Santo Caslini - Terracotta sculpture Naked sitting woman

Submitted by Massimo Sarandrea on the 11th of April 2020

Santo Caslini (Carate Brianza, 01/11/1912 – 01/04/1999)
Naked sitting woman
Terracotta sculpture
h 39 cm x l 23 cm x p 8,5 cm
Signed on the back "Caslini '43"

The small terracotta sculpture depicting a young naked woman sitting on a base represents the classic compositional motif, dear to the artist, who had the most studied and reproduced subjects in small nudes, heads and horses, especially in his early years as a master of art ranging from 1935, the year of his diploma, until the first years after the war.

In the composition of this small sculpture one can well understand the influence of his academy teachers at Isia in Monza who were Arturo Martini and Marino Marini and the subsequent knowledge in his Florentine passage with Libero Andreotti, which is clearly evident in the choice both of the compositional material, and of the forms of the sculpture themselves with a severe taste and with a constant reference to a classicism that is calmly opposed to experimental frenzies, often inconsistent.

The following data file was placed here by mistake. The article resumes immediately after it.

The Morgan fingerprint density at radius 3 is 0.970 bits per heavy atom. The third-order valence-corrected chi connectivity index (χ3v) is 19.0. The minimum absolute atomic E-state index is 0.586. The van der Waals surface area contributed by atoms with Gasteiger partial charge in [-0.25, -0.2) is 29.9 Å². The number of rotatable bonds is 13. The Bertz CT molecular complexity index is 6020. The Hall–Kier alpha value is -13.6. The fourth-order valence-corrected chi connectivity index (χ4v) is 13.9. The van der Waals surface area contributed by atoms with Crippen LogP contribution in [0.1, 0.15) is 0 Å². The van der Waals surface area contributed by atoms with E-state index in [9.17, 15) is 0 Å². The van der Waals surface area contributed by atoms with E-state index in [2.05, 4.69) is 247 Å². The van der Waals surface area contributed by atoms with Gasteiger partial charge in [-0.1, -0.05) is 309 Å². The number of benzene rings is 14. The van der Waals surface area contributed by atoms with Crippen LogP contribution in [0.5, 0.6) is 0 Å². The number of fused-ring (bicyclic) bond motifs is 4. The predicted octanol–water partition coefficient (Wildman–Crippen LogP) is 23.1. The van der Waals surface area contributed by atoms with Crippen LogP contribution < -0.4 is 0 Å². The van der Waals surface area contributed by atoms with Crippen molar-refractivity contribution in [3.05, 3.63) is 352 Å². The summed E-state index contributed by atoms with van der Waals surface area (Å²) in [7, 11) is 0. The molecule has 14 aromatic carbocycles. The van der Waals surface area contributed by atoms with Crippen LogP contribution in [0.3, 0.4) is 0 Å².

Santo Caslini was born in Carate Brianza on November 1, 1912. He graduated in 1935 with the diploma of master of art. His first works of sculpture in wood and terracotta date back to this period.

In the second half of the 1930s the artist opened a first studio in Milan with other sculptors and in the same period his first participations in group exhibitions took place in Italy, including the 1936 Venice Biennale - (3rd sculpture prize ) and abroad at the National Museum of France in Paris in 1938. In the middle of the war, despite the call to arms, he continued his activity by presenting his first solo exhibition at the Gianferrari gallery in Milan in 1939 and participating in the first exhibition of Italian artists in arms in Rome in 1942.

Immediately after the war, after transferring the studio to Carate Brianza, he began teaching at the Civic Evening School of the Villa Reale in Monza in the sculpture section, where he will remain in charge for about thirty years.

During the 1950s, he reached full expressive maturity manifested in the construction of the bronze fountain for Piazza Roma in Seregno in 1955, and always in the same location as the "secular Pietà" for the war memorial in the San Carlo district in 1956.

Worthy of note are the panels for the Capitol cinema in Monza named after Queen Teodolinda of 1959. The 1960s saw him intensify his presence at particularly important exhibitions, such as the Milan Art Biennale, the Quadrennial d ' 1965 art of Rome, the 1967 permanent exhibition of Milan.

He died in Carate Brianza on 1st April 1999.